Production of Cheddar cheese, shown below, has been declining in 2022. The low production rate has stretched inventories and supported good Cheddar cheese prices. The decreased production has been caused by a shortage of raw milk, labor shortages, and uncertainty.


DRY WHEY


Other solids are priced based on wholesale dry whey prices. The chart below shows the rise and fall of dry whey prices. They have been very volatile, especially in 2022. Dry whey has dropped from $.79 per pound to $.46 per pound, a 42 percent fall.


Dry whey inventories are high compared to 2021. In early 2022, inventories grew. Because cheese production continues to grow annually, that leaves more whey to find a home. Ninety eight percent of the dry whey is consumed by people, not animals. About half of dry whey is exported and is subject to international fluctuations. This includes whey permeate (whey with no protein). a large part of which is sold to China for their swine industry.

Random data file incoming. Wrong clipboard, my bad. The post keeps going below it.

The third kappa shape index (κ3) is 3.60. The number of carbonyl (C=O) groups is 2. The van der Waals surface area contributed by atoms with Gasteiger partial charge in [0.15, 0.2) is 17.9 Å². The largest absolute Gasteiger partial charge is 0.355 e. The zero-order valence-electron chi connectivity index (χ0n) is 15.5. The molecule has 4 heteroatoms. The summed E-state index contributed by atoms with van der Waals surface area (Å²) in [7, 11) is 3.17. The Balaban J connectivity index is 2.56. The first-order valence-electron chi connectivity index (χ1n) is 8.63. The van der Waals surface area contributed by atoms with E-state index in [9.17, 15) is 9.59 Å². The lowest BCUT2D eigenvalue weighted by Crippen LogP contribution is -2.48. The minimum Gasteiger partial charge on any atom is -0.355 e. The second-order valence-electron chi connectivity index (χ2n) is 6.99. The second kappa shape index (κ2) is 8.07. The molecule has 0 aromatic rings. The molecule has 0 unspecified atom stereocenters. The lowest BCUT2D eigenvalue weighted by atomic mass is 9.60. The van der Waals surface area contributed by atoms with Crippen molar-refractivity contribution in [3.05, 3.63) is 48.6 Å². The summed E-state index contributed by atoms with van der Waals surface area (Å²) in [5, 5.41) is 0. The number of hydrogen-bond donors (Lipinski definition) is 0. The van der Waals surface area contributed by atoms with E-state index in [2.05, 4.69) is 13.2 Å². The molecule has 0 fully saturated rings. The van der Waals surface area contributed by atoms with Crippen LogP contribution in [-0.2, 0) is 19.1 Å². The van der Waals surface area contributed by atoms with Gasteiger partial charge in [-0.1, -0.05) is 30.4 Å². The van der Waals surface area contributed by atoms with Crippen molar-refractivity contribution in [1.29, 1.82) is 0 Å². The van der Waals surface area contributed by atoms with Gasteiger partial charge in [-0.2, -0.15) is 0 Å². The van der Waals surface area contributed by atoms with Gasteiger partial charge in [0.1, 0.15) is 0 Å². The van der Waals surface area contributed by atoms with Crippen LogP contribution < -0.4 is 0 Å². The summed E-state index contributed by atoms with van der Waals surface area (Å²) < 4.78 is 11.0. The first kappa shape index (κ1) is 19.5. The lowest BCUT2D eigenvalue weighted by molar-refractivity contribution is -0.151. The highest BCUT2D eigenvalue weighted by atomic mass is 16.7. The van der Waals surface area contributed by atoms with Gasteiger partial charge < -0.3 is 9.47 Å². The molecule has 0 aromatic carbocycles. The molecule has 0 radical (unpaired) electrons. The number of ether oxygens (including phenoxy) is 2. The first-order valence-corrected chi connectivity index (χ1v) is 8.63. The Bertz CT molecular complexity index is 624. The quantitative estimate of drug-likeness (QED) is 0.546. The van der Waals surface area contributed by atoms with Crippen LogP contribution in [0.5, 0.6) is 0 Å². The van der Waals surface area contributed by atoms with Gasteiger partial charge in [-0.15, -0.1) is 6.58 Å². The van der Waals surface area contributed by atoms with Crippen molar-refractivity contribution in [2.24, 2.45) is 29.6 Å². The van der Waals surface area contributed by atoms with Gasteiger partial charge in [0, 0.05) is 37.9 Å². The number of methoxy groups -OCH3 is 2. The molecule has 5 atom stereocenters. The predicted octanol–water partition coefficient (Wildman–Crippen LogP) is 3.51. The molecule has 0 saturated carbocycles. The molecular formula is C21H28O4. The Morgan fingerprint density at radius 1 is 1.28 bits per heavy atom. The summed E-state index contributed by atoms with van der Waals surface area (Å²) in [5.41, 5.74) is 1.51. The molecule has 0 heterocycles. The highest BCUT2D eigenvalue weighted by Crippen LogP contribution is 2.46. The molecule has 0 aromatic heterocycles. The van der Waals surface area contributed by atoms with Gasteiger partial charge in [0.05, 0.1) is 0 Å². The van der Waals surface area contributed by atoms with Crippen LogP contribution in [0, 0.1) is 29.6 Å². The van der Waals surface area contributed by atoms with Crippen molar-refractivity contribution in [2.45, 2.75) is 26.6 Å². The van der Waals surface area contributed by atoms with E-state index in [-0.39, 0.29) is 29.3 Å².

Dry whey production has been volatile, but at the end of the year, it remains even with the prior year.


NONFAT DRY MILK


NDM prices have increased and decreased. At year end NDM prices remain even with the prior year. NDM is used to price the skim milk for Class IV. Because skim Class IV prices are used in valuing skim Class I and skim Class II milk, they are a major factor in producer milk pricing.



Inventories of NDM milk are ending even with the prior year. Without a surge in inventories, prices should be stable.


Production of NDM is neither high or low. Over 70 percent of NDM is exported, so demand and prices can vary with exchange rates and international competition.



SUMMARY


As mentioned at the top of this post, the inventories and production of the major commodities used to price milk components show no signs that would weaken producer milk prices. Dry whey is an exception and currently has very high inventories. The price of dry whey is used to price "Other Solids" but has little impact on overall producer prices.



Posted by John Geuss Tuesday, January 17, 2023


milkprice.blogspot.com